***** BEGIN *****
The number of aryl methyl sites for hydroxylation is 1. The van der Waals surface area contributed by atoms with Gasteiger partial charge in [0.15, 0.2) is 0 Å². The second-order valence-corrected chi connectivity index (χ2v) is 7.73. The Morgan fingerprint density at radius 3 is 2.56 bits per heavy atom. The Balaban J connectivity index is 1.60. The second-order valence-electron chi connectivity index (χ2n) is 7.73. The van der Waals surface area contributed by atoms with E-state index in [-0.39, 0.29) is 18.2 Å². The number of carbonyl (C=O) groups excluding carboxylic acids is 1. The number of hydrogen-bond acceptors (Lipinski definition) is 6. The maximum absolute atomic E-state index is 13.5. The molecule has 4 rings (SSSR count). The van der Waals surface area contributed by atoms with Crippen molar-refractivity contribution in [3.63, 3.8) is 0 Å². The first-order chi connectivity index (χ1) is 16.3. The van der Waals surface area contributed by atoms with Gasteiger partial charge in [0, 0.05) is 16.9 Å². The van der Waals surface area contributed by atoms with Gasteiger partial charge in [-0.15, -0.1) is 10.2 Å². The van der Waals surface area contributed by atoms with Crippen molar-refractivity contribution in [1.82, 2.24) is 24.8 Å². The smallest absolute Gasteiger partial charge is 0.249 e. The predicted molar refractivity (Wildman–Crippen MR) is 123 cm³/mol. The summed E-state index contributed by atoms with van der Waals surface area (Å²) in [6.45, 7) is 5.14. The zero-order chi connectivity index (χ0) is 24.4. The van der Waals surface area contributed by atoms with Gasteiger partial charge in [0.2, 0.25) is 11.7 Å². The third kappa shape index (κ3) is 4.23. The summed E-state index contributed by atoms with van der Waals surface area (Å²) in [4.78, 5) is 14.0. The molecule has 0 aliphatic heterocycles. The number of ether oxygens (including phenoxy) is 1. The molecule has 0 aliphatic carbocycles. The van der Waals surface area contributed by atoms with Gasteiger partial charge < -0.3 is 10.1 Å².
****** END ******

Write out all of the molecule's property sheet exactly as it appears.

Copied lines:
The number of aryl methyl sites for hydroxylation is 1. The van der Waals surface area contributed by atoms with Gasteiger partial charge in [0.15, 0.2) is 0 Å². The second-order valence-corrected chi connectivity index (χ2v) is 7.73. The Morgan fingerprint density at radius 3 is 2.56 bits per heavy atom. The Balaban J connectivity index is 1.60. The second-order valence-electron chi connectivity index (χ2n) is 7.73. The van der Waals surface area contributed by atoms with E-state index in [-0.39, 0.29) is 18.2 Å². The number of carbonyl (C=O) groups excluding carboxylic acids is 1. The number of hydrogen-bond acceptors (Lipinski definition) is 6. The maximum absolute atomic E-state index is 13.5. The molecule has 4 rings (SSSR count). The van der Waals surface area contributed by atoms with Crippen molar-refractivity contribution in [3.63, 3.8) is 0 Å². The first-order chi connectivity index (χ1) is 16.3. The van der Waals surface area contributed by atoms with Gasteiger partial charge in [0, 0.05) is 16.9 Å². The van der Waals surface area contributed by atoms with Gasteiger partial charge in [-0.15, -0.1) is 10.2 Å². The van der Waals surface area contributed by atoms with Crippen molar-refractivity contribution in [1.82, 2.24) is 24.8 Å². The smallest absolute Gasteiger partial charge is 0.249 e. The predicted molar refractivity (Wildman–Crippen MR) is 123 cm³/mol. The summed E-state index contributed by atoms with van der Waals surface area (Å²) in [6.45, 7) is 5.14. The zero-order chi connectivity index (χ0) is 24.4. The van der Waals surface area contributed by atoms with Gasteiger partial charge in [0.2, 0.25) is 11.7 Å². The third kappa shape index (κ3) is 4.23. The summed E-state index contributed by atoms with van der Waals surface area (Å²) in [4.78, 5) is 14.0. The molecule has 0 aliphatic heterocycles. The number of ether oxygens (including phenoxy) is 1. The molecule has 0 aliphatic carbocycles. The van der Waals surface area contributed by atoms with Gasteiger partial charge < -0.3 is 10.1 Å².